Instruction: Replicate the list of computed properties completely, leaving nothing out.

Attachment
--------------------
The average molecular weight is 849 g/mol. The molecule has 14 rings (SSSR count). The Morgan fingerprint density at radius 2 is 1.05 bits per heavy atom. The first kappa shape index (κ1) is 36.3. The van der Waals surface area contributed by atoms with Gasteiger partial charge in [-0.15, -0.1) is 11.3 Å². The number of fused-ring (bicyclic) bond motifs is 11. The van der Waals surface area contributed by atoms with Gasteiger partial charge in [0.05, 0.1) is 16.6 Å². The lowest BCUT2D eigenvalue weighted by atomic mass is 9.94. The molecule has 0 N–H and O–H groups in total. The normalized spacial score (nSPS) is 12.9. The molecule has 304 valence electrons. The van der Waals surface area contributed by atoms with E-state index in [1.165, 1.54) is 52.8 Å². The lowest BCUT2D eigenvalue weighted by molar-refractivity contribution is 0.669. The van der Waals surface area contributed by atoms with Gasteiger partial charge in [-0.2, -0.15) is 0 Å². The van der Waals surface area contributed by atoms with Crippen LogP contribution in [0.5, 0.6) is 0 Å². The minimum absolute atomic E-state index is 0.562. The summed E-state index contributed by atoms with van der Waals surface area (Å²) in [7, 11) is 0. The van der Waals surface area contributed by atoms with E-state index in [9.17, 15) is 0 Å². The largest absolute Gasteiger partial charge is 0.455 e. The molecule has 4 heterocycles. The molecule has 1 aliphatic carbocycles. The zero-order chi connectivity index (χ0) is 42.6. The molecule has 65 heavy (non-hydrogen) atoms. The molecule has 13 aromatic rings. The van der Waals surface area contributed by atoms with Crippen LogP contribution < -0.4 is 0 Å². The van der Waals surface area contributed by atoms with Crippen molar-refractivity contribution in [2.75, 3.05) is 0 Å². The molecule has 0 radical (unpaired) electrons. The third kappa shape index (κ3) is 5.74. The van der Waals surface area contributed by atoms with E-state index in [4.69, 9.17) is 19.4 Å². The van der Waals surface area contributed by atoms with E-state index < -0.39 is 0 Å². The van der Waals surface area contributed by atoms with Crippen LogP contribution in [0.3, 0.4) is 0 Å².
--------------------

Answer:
The average molecular weight is 849 g/mol. The molecule has 14 rings (SSSR count). The Morgan fingerprint density at radius 2 is 1.05 bits per heavy atom. The first kappa shape index (κ1) is 36.3. The van der Waals surface area contributed by atoms with Gasteiger partial charge in [-0.15, -0.1) is 11.3 Å². The number of fused-ring (bicyclic) bond motifs is 11. The van der Waals surface area contributed by atoms with Gasteiger partial charge in [0.05, 0.1) is 16.6 Å². The lowest BCUT2D eigenvalue weighted by atomic mass is 9.94. The molecule has 0 N–H and O–H groups in total. The normalized spacial score (nSPS) is 12.9. The molecule has 304 valence electrons. The van der Waals surface area contributed by atoms with E-state index in [1.165, 1.54) is 52.8 Å². The lowest BCUT2D eigenvalue weighted by molar-refractivity contribution is 0.669. The van der Waals surface area contributed by atoms with Gasteiger partial charge in [-0.2, -0.15) is 0 Å². The van der Waals surface area contributed by atoms with Crippen LogP contribution in [0.5, 0.6) is 0 Å². The minimum absolute atomic E-state index is 0.562. The summed E-state index contributed by atoms with van der Waals surface area (Å²) in [7, 11) is 0. The van der Waals surface area contributed by atoms with E-state index in [9.17, 15) is 0 Å². The largest absolute Gasteiger partial charge is 0.455 e. The molecule has 4 heterocycles. The molecule has 1 aliphatic carbocycles. The zero-order chi connectivity index (χ0) is 42.6. The molecule has 65 heavy (non-hydrogen) atoms. The molecule has 13 aromatic rings. The van der Waals surface area contributed by atoms with Crippen LogP contribution < -0.4 is 0 Å². The van der Waals surface area contributed by atoms with Crippen molar-refractivity contribution in [2.75, 3.05) is 0 Å². The molecule has 0 radical (unpaired) electrons. The third kappa shape index (κ3) is 5.74. The van der Waals surface area contributed by atoms with E-state index in [4.69, 9.17) is 19.4 Å². The van der Waals surface area contributed by atoms with E-state index < -0.39 is 0 Å². The van der Waals surface area contributed by atoms with Crippen LogP contribution in [0.3, 0.4) is 0 Å².